ByJordan Berk, writer at Creators.co
I am not a known quantity

People have been curious about Foxcatcher ever since the trailer debuted online months ago. It’s been a buzzed about Oscar contender pretty much since people first heard about it. Fans were curious, asking “is that Steve Carell in there underneath that make-up and prosthetics?” Also “am I supposed to take Channing Tatum seriously?” The answer to both is, yes.

But the film has not resounded with pop audiences, pulling in $12 million as of this writing, a well less than spectacular figure for a film with this kind of buzz. Why is that? Let’s try to examine. First off, I personally think the film is excellent. I give it a B and it’s one of the tops of 2014. But then again, I have taste. America doesn’t see it that way. They just want something that they are interested in, where they can point at the screen and say “dude, I can relate to that!” And that’s the problem here. Not many people can relate to the events of this picture. You have an obscenely rich weirdo in his 50’s who is obsessed with young male wrestlers. That doesn’t describe most people.

A real, harrowing tale.
A real, harrowing tale.

This character, John du Pont, is portrayed by beloved comedic actor Steve Carell. Now, the people who will dutifully flock to the actor’s lighthearted comedy fare or episodes of The Office have stayed away from Foxcatcher in droves. Maybe it’s because they don’t know that it’s Steve Carell behind that make-up. But I would hazard a guess that the real reason has something to do with more serious, disturbing subject matter and a lack of any comic relief. People just don’t want to see their heroes being put in a low position, to paraphrase a line from the film. While Carell was a great choice for the role, he simply did not bring his fan-base along with him. Broad comedy fans said “I don’t want this material which makes my brain itchy…I want Dan in Real Life 2!” The studio and director Bennett Miller have to be pissed about that – Just another example of real art not paying off in the marketplace.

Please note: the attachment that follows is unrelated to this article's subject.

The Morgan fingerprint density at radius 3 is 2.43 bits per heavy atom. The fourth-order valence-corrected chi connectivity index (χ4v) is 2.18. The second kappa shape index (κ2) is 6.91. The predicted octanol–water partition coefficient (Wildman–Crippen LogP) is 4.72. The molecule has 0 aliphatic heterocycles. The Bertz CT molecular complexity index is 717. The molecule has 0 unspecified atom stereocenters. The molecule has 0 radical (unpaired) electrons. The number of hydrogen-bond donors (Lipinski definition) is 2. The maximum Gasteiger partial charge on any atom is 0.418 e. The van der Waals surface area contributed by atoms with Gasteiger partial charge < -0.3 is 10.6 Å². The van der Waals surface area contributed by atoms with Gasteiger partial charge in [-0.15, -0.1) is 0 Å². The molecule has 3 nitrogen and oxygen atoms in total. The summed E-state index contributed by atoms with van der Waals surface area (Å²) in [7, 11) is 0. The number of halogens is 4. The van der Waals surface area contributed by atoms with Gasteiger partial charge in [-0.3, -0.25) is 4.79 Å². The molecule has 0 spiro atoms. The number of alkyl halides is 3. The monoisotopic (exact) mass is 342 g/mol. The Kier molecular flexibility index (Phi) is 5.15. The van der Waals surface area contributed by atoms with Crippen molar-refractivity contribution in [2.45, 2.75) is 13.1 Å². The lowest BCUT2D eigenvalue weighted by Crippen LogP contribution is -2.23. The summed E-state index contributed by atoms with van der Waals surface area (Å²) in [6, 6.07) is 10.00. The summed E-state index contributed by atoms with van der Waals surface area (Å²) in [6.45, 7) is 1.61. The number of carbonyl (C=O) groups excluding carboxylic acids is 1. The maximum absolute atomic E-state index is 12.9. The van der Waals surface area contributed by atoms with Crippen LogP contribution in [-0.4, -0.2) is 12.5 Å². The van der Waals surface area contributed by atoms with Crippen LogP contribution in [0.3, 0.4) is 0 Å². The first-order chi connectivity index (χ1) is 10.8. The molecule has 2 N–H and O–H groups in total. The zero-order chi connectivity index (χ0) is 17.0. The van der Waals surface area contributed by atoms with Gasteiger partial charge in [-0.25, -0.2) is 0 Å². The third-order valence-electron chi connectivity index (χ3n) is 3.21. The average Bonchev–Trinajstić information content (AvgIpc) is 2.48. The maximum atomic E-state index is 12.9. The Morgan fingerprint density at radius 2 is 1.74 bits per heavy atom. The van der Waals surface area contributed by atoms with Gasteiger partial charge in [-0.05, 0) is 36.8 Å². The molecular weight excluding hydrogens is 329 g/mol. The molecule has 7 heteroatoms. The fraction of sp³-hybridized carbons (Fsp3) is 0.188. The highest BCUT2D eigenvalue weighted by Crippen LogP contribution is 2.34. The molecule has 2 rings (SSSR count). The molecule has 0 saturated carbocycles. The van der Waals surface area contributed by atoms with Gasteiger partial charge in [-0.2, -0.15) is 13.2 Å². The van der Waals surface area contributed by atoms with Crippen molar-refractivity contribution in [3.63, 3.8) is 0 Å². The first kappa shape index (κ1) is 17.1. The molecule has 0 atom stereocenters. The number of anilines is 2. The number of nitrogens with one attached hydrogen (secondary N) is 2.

Neither does this flick appeal to Channing Tatum fans. Girls most definitely don’t want to see it, and it doesn’t help that there is almost zero female presence in the film. Tatum most certainly does not get to showcase his comedic stylings; this is not a funny picture, in case you haven’t figured this out yet. While Tatum gives a focused, intense performance, it is barren of the qualities that made him a superstar in the first place. So he shares that phenomenon with Carell in the film: toned down, gray, bleak outlooks and lifestyles for their characters. I guess what I’m saying is, for the mass public, this film just isn’t FUN enough.

Portrait of a disturbed man.
Portrait of a disturbed man.

A word about Mark Ruffalo. While he may not be a leading man type actor with a rabid cult of fans, he seems to bring something good to every movie he is in. No exception here, where he undertakes a remarkable physical transformation in order to embody a world champion wrestler. Basically, he bulked up and looks the part to a tee. He got nominated for and is going to lose the Supporting Actor Oscar, just like Carell is going to lose Best Actor. But both men are very deserving and turned in fantastic work. Of course this means nothing to the general audience. Who needs direction, tone, writing, acting, and suspense when you could just have broad laughs, special effects, cute cameos, and the studio hype machine? One thing always beats out the other (hint: it’s not the good thing).

Strong performances across the board.
Strong performances across the board.

So yes, Foxcatcher is a quality film worthy of your time. Does that mean that America will catch on? No. Is this film “too good” for the mass public? I don’t know. But it’s good enough for film dorks like me. Maybe people need to care more.

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